“There are a fair bit of visual effects on the show,” states Rob McLachlan. “It’s expensive to do. We do have previs artists in the production office but it’s only for the big visual effects shots. If you saw the scene where Littlefinger [Aidan Gillen] and Sansa [Sophie Turner] are approaching the gate to the Eyrie, it wasn’t there so that was all previs ahead of time so that we knew what we could and couldn’t do. A lot of time when you prevising and storyboarding that stuff it is for the visual effects guys to budget it more than telling you how to shoot it.” McLachlan observes, “Over here if I need a green screen I turn to the key grip and say, ‘I need a 12 by 12 green screen over there.’ Two seconds later it’s there. They work in a different system on the technical side. They don’t have the kinds of grips that we have here who can throw that stuff together in a hurry. You have to pre-order it. The riggers come out, get it, and build it. It’s a bigger deal. It’s not something you can pull out on the spur of the moment there. What you do have over there are scenic painters who are second to none. A lot of the backgrounds are a painted backdrop which is a dying art. We do use those if it’s going to be a blown out exterior that you’ll see through a window and that’s way cheaper than moving into compositing green screens.” The cinematographer has a great deal of respect for the visual effects crew. “If I’m creating part of the environment with lighting and the visual effects guys are creating the rest in CG, they’re good at being faithful to the mood and tone I’ve established in the main lighting so everything feels as a whole as supposed to discordant.”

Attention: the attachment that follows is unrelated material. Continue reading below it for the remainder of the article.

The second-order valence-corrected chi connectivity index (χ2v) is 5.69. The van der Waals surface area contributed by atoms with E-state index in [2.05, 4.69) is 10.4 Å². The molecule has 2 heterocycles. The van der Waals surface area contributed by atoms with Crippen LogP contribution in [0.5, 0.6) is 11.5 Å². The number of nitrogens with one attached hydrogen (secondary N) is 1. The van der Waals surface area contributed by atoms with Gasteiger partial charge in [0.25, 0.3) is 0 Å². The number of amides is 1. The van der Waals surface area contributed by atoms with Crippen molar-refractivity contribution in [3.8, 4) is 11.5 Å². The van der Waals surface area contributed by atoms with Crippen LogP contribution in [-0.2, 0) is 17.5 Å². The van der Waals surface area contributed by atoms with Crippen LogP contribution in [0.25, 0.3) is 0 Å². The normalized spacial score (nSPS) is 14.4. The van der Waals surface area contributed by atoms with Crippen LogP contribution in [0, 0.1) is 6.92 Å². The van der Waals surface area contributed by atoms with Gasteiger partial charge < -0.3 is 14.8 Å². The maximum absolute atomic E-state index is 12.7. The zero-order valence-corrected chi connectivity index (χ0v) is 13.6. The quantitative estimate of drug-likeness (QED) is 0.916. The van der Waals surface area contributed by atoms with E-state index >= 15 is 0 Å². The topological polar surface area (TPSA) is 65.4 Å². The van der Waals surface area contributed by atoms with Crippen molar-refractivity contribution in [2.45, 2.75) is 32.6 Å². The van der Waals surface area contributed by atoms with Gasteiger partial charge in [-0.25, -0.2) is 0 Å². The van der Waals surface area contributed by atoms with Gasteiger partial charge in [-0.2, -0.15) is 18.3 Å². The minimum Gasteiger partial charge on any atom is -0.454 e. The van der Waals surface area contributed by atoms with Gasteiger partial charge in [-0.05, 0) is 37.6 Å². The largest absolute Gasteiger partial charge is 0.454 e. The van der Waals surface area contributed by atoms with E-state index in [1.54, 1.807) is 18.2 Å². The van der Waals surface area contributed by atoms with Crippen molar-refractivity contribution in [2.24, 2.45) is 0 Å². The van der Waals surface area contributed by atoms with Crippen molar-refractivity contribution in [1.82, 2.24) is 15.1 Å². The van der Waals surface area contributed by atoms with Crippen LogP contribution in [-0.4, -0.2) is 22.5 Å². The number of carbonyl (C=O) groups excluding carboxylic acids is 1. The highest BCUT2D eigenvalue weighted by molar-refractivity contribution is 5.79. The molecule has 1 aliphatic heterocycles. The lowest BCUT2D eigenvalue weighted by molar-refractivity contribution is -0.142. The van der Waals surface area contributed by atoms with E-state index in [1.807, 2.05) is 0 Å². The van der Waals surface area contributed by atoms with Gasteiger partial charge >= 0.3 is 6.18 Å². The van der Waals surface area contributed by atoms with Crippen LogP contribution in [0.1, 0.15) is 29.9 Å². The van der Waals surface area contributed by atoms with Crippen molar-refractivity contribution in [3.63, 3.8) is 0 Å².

“If you go through the pantheon of best Game of Thrones episodes at the best of times the show is dark, moody, gloomy, and even day interiors have lots of dark shadows where who knows what is lurking,” notes Rob McLachlan who lensed the infamous penultimate episode for season three. “It was paramount to Dan [Weiss], David Nutter and I that we didn’t tip our hat as to what was going to happen in the end of The Rains of Castamere. I wanted the audience to feel like they were going to get a happy ending. We eased into it carefully. We had only been in The Twins a couple of times over the three seasons but Walder Frey [David Bradley] was such a striking character; he loomed over the series even though he previously only had a couple of scenes. Here we are back there in this important political moment where the Stark party arrives and Robb Stark [Richard Madden] has to apologize to Walder for insulting his daughters for not marrying one of them like he promised to. We played it as if he arrived at 3 pm. We played some cold daylight through the windows. It was dark and gloomy, and felt like we’re used to The Twins feeling. The next time we are in there was the wedding ceremony and I played that for post-sunset. There was still a little bit of light in the sky. There is a cool light filtering in but we put lots of candles in and made it nice, warm and romantic. Walder is going to marry one of his daughters off to Robb’s uncle so maybe things won’t be so bad. I made sure that everybody looked gorgeous. We still played it as natural as we could with the light falling off naturally.”